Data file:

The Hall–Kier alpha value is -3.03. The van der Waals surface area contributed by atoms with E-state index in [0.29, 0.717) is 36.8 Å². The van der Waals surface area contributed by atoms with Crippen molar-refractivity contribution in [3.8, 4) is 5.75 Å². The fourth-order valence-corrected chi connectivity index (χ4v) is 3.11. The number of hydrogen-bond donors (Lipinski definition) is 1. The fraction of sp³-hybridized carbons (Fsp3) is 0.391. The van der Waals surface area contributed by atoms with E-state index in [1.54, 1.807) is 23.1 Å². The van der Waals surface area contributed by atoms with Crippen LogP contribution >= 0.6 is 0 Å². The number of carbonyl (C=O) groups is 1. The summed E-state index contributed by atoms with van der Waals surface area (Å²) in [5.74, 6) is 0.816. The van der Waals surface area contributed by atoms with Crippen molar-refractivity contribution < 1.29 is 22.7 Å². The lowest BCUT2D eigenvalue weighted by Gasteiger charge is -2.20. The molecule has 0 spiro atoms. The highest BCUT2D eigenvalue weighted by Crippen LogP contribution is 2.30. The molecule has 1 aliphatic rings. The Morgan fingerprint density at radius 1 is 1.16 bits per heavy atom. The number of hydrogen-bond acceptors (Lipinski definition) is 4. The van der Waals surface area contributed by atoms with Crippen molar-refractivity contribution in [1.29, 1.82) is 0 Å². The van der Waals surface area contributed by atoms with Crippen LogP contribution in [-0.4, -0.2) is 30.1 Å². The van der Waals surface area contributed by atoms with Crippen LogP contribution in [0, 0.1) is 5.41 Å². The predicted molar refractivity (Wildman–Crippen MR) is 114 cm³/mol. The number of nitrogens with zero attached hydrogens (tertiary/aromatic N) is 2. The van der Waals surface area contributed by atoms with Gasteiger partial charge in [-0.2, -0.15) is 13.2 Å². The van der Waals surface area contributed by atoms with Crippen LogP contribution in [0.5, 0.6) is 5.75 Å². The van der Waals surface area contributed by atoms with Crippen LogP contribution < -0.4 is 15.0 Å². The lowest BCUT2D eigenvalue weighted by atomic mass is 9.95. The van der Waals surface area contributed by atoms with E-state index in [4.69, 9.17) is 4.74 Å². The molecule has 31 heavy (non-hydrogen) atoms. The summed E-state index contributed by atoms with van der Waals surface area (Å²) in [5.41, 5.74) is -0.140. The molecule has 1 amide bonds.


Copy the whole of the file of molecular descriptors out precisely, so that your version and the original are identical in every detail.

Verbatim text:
The Hall–Kier alpha value is -3.03. The van der Waals surface area contributed by atoms with E-state index in [0.29, 0.717) is 36.8 Å². The van der Waals surface area contributed by atoms with Crippen molar-refractivity contribution in [3.8, 4) is 5.75 Å². The fourth-order valence-corrected chi connectivity index (χ4v) is 3.11. The number of hydrogen-bond donors (Lipinski definition) is 1. The fraction of sp³-hybridized carbons (Fsp3) is 0.391. The van der Waals surface area contributed by atoms with E-state index in [1.54, 1.807) is 23.1 Å². The van der Waals surface area contributed by atoms with Crippen LogP contribution >= 0.6 is 0 Å². The number of carbonyl (C=O) groups is 1. The summed E-state index contributed by atoms with van der Waals surface area (Å²) in [5.74, 6) is 0.816. The van der Waals surface area contributed by atoms with Crippen molar-refractivity contribution < 1.29 is 22.7 Å². The lowest BCUT2D eigenvalue weighted by Gasteiger charge is -2.20. The molecule has 0 spiro atoms. The highest BCUT2D eigenvalue weighted by Crippen LogP contribution is 2.30. The molecule has 1 aliphatic rings. The Morgan fingerprint density at radius 1 is 1.16 bits per heavy atom. The number of hydrogen-bond acceptors (Lipinski definition) is 4. The van der Waals surface area contributed by atoms with Crippen molar-refractivity contribution in [1.29, 1.82) is 0 Å². The van der Waals surface area contributed by atoms with Crippen LogP contribution in [-0.4, -0.2) is 30.1 Å². The van der Waals surface area contributed by atoms with Crippen LogP contribution in [0, 0.1) is 5.41 Å². The predicted molar refractivity (Wildman–Crippen MR) is 114 cm³/mol. The number of nitrogens with zero attached hydrogens (tertiary/aromatic N) is 2. The van der Waals surface area contributed by atoms with Gasteiger partial charge in [-0.2, -0.15) is 13.2 Å². The van der Waals surface area contributed by atoms with Crippen LogP contribution in [0.5, 0.6) is 5.75 Å². The van der Waals surface area contributed by atoms with Crippen LogP contribution < -0.4 is 15.0 Å². The lowest BCUT2D eigenvalue weighted by atomic mass is 9.95. The van der Waals surface area contributed by atoms with E-state index in [4.69, 9.17) is 4.74 Å². The molecule has 31 heavy (non-hydrogen) atoms. The summed E-state index contributed by atoms with van der Waals surface area (Å²) in [5.41, 5.74) is -0.140. The molecule has 1 amide bonds.